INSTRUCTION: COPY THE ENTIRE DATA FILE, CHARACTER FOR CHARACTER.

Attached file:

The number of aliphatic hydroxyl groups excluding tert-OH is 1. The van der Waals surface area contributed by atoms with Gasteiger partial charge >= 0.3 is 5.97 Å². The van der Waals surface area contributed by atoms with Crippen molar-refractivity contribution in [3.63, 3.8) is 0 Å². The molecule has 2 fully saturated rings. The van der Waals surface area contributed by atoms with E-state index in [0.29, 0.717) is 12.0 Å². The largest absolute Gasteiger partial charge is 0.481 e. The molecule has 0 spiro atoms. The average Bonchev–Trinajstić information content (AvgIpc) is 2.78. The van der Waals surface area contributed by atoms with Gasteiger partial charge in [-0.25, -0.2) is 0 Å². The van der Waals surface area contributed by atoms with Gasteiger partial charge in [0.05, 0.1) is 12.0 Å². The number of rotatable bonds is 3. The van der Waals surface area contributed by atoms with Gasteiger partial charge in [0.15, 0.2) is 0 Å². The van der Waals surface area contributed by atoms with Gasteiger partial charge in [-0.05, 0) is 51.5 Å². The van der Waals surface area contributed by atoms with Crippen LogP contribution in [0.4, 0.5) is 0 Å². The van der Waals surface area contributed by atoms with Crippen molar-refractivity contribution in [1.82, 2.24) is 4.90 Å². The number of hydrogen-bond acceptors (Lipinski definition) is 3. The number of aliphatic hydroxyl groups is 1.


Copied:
The number of aliphatic hydroxyl groups excluding tert-OH is 1. The van der Waals surface area contributed by atoms with Gasteiger partial charge >= 0.3 is 5.97 Å². The van der Waals surface area contributed by atoms with Crippen molar-refractivity contribution in [3.63, 3.8) is 0 Å². The molecule has 2 fully saturated rings. The van der Waals surface area contributed by atoms with E-state index in [0.29, 0.717) is 12.0 Å². The largest absolute Gasteiger partial charge is 0.481 e. The molecule has 0 spiro atoms. The average Bonchev–Trinajstić information content (AvgIpc) is 2.78. The van der Waals surface area contributed by atoms with Gasteiger partial charge in [-0.25, -0.2) is 0 Å². The van der Waals surface area contributed by atoms with Gasteiger partial charge in [0.05, 0.1) is 12.0 Å². The number of rotatable bonds is 3. The van der Waals surface area contributed by atoms with Gasteiger partial charge in [0.15, 0.2) is 0 Å². The van der Waals surface area contributed by atoms with Gasteiger partial charge in [-0.05, 0) is 51.5 Å². The van der Waals surface area contributed by atoms with Crippen LogP contribution in [0.4, 0.5) is 0 Å². The van der Waals surface area contributed by atoms with Crippen molar-refractivity contribution in [1.82, 2.24) is 4.90 Å². The number of hydrogen-bond acceptors (Lipinski definition) is 3. The number of aliphatic hydroxyl groups is 1.